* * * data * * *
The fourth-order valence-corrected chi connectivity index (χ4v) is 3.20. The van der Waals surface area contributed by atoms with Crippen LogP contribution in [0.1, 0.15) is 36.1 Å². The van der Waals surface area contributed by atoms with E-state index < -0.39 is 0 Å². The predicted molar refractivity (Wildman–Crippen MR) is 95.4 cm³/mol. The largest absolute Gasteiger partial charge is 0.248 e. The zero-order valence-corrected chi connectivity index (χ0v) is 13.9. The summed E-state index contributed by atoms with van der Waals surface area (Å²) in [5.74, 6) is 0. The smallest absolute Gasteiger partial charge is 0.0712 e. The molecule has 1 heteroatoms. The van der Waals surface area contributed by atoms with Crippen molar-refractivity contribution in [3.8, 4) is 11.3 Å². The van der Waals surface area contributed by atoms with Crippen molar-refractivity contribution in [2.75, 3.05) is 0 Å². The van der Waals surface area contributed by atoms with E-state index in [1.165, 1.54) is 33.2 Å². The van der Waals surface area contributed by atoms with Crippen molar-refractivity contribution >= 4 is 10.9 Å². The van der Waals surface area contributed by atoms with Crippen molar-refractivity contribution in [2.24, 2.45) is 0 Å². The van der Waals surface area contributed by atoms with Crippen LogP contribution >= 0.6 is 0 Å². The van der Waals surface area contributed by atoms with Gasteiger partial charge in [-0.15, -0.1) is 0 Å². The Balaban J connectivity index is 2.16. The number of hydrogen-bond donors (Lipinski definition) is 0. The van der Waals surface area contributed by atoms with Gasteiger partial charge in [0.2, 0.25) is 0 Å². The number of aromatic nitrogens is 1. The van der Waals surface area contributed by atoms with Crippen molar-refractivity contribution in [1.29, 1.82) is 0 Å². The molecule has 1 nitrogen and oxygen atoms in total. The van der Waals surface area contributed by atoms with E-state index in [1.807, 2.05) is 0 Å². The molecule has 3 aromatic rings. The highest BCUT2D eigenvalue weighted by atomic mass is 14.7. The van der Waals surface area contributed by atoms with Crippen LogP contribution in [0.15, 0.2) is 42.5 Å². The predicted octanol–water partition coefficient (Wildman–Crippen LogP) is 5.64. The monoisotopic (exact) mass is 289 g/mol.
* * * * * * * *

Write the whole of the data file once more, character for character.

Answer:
The fourth-order valence-corrected chi connectivity index (χ4v) is 3.20. The van der Waals surface area contributed by atoms with Crippen LogP contribution in [0.1, 0.15) is 36.1 Å². The van der Waals surface area contributed by atoms with E-state index < -0.39 is 0 Å². The predicted molar refractivity (Wildman–Crippen MR) is 95.4 cm³/mol. The largest absolute Gasteiger partial charge is 0.248 e. The zero-order valence-corrected chi connectivity index (χ0v) is 13.9. The summed E-state index contributed by atoms with van der Waals surface area (Å²) in [5.74, 6) is 0. The smallest absolute Gasteiger partial charge is 0.0712 e. The molecule has 1 heteroatoms. The van der Waals surface area contributed by atoms with Crippen molar-refractivity contribution in [3.8, 4) is 11.3 Å². The van der Waals surface area contributed by atoms with Crippen molar-refractivity contribution in [2.75, 3.05) is 0 Å². The van der Waals surface area contributed by atoms with E-state index in [1.165, 1.54) is 33.2 Å². The van der Waals surface area contributed by atoms with Crippen molar-refractivity contribution >= 4 is 10.9 Å². The van der Waals surface area contributed by atoms with Crippen molar-refractivity contribution in [2.24, 2.45) is 0 Å². The van der Waals surface area contributed by atoms with Crippen LogP contribution >= 0.6 is 0 Å². The van der Waals surface area contributed by atoms with Gasteiger partial charge in [-0.15, -0.1) is 0 Å². The Balaban J connectivity index is 2.16. The number of hydrogen-bond donors (Lipinski definition) is 0. The van der Waals surface area contributed by atoms with Gasteiger partial charge in [0.2, 0.25) is 0 Å². The number of aromatic nitrogens is 1. The van der Waals surface area contributed by atoms with Crippen molar-refractivity contribution in [1.29, 1.82) is 0 Å². The molecule has 1 nitrogen and oxygen atoms in total. The van der Waals surface area contributed by atoms with E-state index in [1.807, 2.05) is 0 Å². The molecule has 3 aromatic rings. The highest BCUT2D eigenvalue weighted by atomic mass is 14.7. The van der Waals surface area contributed by atoms with Crippen LogP contribution in [0.15, 0.2) is 42.5 Å². The predicted octanol–water partition coefficient (Wildman–Crippen LogP) is 5.64. The monoisotopic (exact) mass is 289 g/mol.